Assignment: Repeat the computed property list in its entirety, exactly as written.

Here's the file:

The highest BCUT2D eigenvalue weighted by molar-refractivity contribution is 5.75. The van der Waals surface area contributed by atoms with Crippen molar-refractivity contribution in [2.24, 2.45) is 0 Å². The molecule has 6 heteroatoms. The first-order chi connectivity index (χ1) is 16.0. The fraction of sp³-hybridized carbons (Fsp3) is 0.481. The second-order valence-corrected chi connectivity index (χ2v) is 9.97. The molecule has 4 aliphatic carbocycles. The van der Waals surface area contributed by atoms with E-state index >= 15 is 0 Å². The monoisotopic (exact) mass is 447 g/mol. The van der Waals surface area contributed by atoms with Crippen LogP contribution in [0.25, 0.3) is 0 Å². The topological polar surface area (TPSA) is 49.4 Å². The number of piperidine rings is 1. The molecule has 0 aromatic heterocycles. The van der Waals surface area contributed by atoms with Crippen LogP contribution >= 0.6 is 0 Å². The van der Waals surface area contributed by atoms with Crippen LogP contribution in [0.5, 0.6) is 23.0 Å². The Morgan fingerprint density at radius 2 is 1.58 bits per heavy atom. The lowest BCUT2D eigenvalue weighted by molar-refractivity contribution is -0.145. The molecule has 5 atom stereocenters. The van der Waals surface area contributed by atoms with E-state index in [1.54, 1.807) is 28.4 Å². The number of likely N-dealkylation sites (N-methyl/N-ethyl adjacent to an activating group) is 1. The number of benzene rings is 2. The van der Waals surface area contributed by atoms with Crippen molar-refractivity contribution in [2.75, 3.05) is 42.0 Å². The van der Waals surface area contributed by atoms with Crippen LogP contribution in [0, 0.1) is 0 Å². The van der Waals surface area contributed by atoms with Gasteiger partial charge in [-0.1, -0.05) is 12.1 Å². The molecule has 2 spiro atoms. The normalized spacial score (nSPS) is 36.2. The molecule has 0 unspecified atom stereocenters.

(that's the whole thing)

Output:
The highest BCUT2D eigenvalue weighted by molar-refractivity contribution is 5.75. The van der Waals surface area contributed by atoms with Crippen molar-refractivity contribution in [2.24, 2.45) is 0 Å². The molecule has 6 heteroatoms. The first-order chi connectivity index (χ1) is 16.0. The fraction of sp³-hybridized carbons (Fsp3) is 0.481. The second-order valence-corrected chi connectivity index (χ2v) is 9.97. The molecule has 4 aliphatic carbocycles. The van der Waals surface area contributed by atoms with E-state index >= 15 is 0 Å². The monoisotopic (exact) mass is 447 g/mol. The van der Waals surface area contributed by atoms with Crippen LogP contribution in [0.25, 0.3) is 0 Å². The topological polar surface area (TPSA) is 49.4 Å². The number of piperidine rings is 1. The molecule has 0 aromatic heterocycles. The van der Waals surface area contributed by atoms with Crippen LogP contribution >= 0.6 is 0 Å². The van der Waals surface area contributed by atoms with Crippen LogP contribution in [0.5, 0.6) is 23.0 Å². The Morgan fingerprint density at radius 2 is 1.58 bits per heavy atom. The lowest BCUT2D eigenvalue weighted by molar-refractivity contribution is -0.145. The molecule has 5 atom stereocenters. The van der Waals surface area contributed by atoms with E-state index in [1.54, 1.807) is 28.4 Å². The number of likely N-dealkylation sites (N-methyl/N-ethyl adjacent to an activating group) is 1. The number of benzene rings is 2. The van der Waals surface area contributed by atoms with Crippen molar-refractivity contribution in [2.75, 3.05) is 42.0 Å². The van der Waals surface area contributed by atoms with Crippen LogP contribution in [0, 0.1) is 0 Å². The van der Waals surface area contributed by atoms with Gasteiger partial charge in [-0.1, -0.05) is 12.1 Å². The molecule has 2 spiro atoms. The normalized spacial score (nSPS) is 36.2. The molecule has 0 unspecified atom stereocenters.